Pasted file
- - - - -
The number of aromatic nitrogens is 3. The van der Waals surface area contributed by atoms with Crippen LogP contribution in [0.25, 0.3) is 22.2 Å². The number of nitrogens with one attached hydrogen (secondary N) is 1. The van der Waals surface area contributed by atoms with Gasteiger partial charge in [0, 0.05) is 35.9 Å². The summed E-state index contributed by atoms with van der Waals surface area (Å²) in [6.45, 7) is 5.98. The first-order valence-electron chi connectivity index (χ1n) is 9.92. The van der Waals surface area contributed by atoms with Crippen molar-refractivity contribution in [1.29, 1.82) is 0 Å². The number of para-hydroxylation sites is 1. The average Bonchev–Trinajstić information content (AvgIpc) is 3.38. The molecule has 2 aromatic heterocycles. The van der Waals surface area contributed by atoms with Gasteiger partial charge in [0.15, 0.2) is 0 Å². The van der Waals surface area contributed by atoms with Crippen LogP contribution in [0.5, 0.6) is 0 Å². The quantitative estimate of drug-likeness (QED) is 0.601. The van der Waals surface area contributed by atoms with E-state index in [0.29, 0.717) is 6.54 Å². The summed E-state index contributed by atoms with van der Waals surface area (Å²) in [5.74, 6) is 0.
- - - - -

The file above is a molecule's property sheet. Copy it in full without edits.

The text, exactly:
The number of aromatic nitrogens is 3. The van der Waals surface area contributed by atoms with Crippen LogP contribution in [0.25, 0.3) is 22.2 Å². The number of nitrogens with one attached hydrogen (secondary N) is 1. The van der Waals surface area contributed by atoms with Gasteiger partial charge in [0, 0.05) is 35.9 Å². The summed E-state index contributed by atoms with van der Waals surface area (Å²) in [6.45, 7) is 5.98. The first-order valence-electron chi connectivity index (χ1n) is 9.92. The van der Waals surface area contributed by atoms with Crippen molar-refractivity contribution in [1.29, 1.82) is 0 Å². The number of para-hydroxylation sites is 1. The average Bonchev–Trinajstić information content (AvgIpc) is 3.38. The molecule has 2 aromatic heterocycles. The van der Waals surface area contributed by atoms with Gasteiger partial charge in [0.15, 0.2) is 0 Å². The van der Waals surface area contributed by atoms with Crippen LogP contribution in [0.5, 0.6) is 0 Å². The quantitative estimate of drug-likeness (QED) is 0.601. The van der Waals surface area contributed by atoms with E-state index in [0.29, 0.717) is 6.54 Å². The summed E-state index contributed by atoms with van der Waals surface area (Å²) in [5.74, 6) is 0.